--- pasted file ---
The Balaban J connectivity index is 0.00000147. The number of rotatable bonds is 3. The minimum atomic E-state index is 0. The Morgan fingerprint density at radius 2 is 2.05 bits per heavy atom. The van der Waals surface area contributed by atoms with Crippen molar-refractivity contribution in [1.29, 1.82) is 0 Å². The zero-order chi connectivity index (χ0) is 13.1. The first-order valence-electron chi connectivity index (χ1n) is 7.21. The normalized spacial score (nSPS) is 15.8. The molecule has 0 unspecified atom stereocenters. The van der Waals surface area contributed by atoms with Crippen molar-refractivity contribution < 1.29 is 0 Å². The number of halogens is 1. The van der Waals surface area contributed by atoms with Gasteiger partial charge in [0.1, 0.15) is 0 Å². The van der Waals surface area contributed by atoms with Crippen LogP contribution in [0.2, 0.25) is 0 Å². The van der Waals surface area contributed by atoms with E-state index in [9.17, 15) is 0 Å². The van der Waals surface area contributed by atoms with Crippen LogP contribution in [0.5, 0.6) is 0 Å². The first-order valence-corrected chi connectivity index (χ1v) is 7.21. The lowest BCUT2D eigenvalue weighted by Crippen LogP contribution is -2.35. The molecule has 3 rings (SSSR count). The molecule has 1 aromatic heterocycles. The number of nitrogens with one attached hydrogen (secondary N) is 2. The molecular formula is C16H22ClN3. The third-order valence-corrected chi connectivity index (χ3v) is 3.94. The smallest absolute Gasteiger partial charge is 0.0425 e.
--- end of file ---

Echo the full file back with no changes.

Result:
The Balaban J connectivity index is 0.00000147. The number of rotatable bonds is 3. The minimum atomic E-state index is 0. The Morgan fingerprint density at radius 2 is 2.05 bits per heavy atom. The van der Waals surface area contributed by atoms with Crippen molar-refractivity contribution in [1.29, 1.82) is 0 Å². The zero-order chi connectivity index (χ0) is 13.1. The first-order valence-electron chi connectivity index (χ1n) is 7.21. The normalized spacial score (nSPS) is 15.8. The molecule has 0 unspecified atom stereocenters. The van der Waals surface area contributed by atoms with Crippen molar-refractivity contribution < 1.29 is 0 Å². The number of halogens is 1. The van der Waals surface area contributed by atoms with Gasteiger partial charge in [0.1, 0.15) is 0 Å². The van der Waals surface area contributed by atoms with Crippen LogP contribution in [0.2, 0.25) is 0 Å². The van der Waals surface area contributed by atoms with E-state index in [9.17, 15) is 0 Å². The van der Waals surface area contributed by atoms with Crippen LogP contribution in [0.5, 0.6) is 0 Å². The first-order valence-corrected chi connectivity index (χ1v) is 7.21. The lowest BCUT2D eigenvalue weighted by Crippen LogP contribution is -2.35. The molecule has 3 rings (SSSR count). The molecule has 1 aromatic heterocycles. The number of nitrogens with one attached hydrogen (secondary N) is 2. The molecular formula is C16H22ClN3. The third-order valence-corrected chi connectivity index (χ3v) is 3.94. The smallest absolute Gasteiger partial charge is 0.0425 e.